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It Pays to Plan

These past few weeks I received several calls from people dealing with probate issues. Probate is the technical term for the legal process that happens when a person passes away. It involves the court going through the deceased person's estate, paying their debts, and passing their things on to the next generation.

Too many people don't have a plan for the end of their life. That lack of planning makes things difficult for their loved ones because those same loved ones then find themselves trying to navigate the probate process. Grieving is hard enough, but it is even harder when you have to administer an estate (or, worse, when you have to fight your loved ones about administering an estate).

But what can a person do to prevent probate? Having a good estate plan helps. An estate plan doesn't necessarily make a person "probate proof" (and that is okay, probate isn't a bad thing to be feared and avoided at all costs), but it can make the probate process much simpler and much less painful to go through.

Let's take a moment and be honest with each other: everybody passes away eventually. So, if we know it is going to happen someday, why not prepare for it and make it that much easier on our loved ones? There are probably a lot of reasons: it takes time, it takes money, and "I don't really have anything anyway, so what is the point?" I want to tackle each of those excuses in turn.

First, time. It really doesn't take that long to make the most basic estate planning documents: a Will, a Financial Power of Attorney, a Healthcare Power of Attorney, and a Living Will. When I made AZ 3D Law I committed myself to using technology to simplify the process a lot. Our questionnaire can be completed on a computer or on a cell phone. Someone who wants to make those estate planning documents could do it, a few minutes at a time over the course of a few days, until the questionnaire was complete. We can also use technology to meet if we need to (via Skype or a similar service). We can even use technology to shuttle documents back and forth for clients to review. Not only that, but we make house calls and work weekends when we need to. Between the technology we can use and our flexible schedule, time isn't an issue anymore.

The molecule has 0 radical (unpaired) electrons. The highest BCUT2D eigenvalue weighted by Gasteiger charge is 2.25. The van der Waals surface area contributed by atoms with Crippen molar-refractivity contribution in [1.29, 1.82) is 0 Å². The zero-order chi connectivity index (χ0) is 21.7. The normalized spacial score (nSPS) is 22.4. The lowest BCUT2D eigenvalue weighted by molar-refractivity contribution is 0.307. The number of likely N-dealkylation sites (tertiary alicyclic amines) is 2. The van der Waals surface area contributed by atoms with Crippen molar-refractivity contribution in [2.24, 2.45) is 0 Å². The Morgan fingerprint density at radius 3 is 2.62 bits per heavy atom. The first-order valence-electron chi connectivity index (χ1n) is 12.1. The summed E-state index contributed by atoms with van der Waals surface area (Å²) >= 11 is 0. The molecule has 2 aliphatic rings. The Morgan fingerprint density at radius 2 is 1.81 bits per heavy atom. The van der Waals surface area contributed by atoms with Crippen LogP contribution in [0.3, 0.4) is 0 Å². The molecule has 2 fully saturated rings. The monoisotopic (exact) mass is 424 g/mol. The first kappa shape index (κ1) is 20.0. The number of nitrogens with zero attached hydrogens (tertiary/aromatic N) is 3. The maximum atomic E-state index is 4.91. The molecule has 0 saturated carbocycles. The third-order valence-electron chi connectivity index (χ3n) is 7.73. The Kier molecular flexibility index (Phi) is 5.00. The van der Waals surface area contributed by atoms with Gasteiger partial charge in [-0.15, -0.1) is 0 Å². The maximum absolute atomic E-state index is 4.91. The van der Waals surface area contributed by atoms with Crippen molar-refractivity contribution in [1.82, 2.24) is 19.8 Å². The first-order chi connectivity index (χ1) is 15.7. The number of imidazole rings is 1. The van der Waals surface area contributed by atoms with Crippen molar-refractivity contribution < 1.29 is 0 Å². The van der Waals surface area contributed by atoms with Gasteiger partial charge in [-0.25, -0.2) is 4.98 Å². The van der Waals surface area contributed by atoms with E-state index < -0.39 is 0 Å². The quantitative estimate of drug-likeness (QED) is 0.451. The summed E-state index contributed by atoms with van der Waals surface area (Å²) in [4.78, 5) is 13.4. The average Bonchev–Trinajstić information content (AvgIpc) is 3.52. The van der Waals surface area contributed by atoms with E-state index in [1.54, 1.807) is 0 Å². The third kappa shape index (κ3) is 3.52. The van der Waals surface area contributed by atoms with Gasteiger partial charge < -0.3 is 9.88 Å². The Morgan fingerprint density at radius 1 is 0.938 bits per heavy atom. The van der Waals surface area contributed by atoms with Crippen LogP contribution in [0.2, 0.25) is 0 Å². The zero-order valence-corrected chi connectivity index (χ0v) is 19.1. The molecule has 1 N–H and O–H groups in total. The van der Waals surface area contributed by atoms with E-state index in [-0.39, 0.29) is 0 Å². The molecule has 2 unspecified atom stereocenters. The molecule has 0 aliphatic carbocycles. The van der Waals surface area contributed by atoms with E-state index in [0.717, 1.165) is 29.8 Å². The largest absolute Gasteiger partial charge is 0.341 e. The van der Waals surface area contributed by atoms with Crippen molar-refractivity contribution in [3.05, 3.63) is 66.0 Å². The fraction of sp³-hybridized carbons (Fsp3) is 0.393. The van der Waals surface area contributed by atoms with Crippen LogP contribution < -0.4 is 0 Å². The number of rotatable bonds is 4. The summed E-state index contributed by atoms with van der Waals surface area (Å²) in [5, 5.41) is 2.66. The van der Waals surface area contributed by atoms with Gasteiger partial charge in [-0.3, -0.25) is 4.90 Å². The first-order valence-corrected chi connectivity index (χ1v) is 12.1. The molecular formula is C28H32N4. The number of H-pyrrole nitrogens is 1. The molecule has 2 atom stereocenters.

Well, what about cost? AZ 3D Law also has an answer to that. We priced our basic estate planning services (Will, both Powers of Attorney, and the Living Will) at $150 for a single person or $250 for a married couple (assuming there are no conflicts to prevent a dual representation). We are able to price our service that low because we are a charity, and we are not trying to make a profit. You probably won't find anything much lower than that, except "do it yourself" programs, and you are probably better off paying an attorney and getting actual legal advice instead of trying your best to puzzle your way through the forms. So, thanks to our charitable mission, cost is no longer an issue either.

Fine, but what about your stuff? If you don't have much stuff, who cares, right? Estate plans are just for rich people who own a lot of stuff! Not true - not even a little bit. An estate plan can do a lot of things for someone who doesn't own that much. It can speed your loved ones through the process of succession by affidavit. It can appoint a guardian for your children. It can make sure you don't have to track down distant relatives and go through a complex intestacy process. It can make sure your wishes are respected if you find yourself seriously injured (but do not pass away). It can help you manage your affairs if you find yourself mentally "slipping" before you pass away. It can help you pass your legacy on to people who otherwise might not receive anything under the intestacy statutes. It can do all of these things and more, all of which are equally appealing to a person with $500 and a person with $500,000. So, a lack of stuff isn't really an issue either because "dealing with your stuff" is just one of the many things an estate plan does.

So there you have it: time, money, and a lack of stuff are excuses, but they aren't good excuses. Estate plans are helpful to everyone (and, the more complicated your situation is, the more helpful they are). You owe it to yourself - and your loved ones - to give estate planning some serious consideration. If you decide to call us, we'll be happy to tell you how we can help!

David Mercer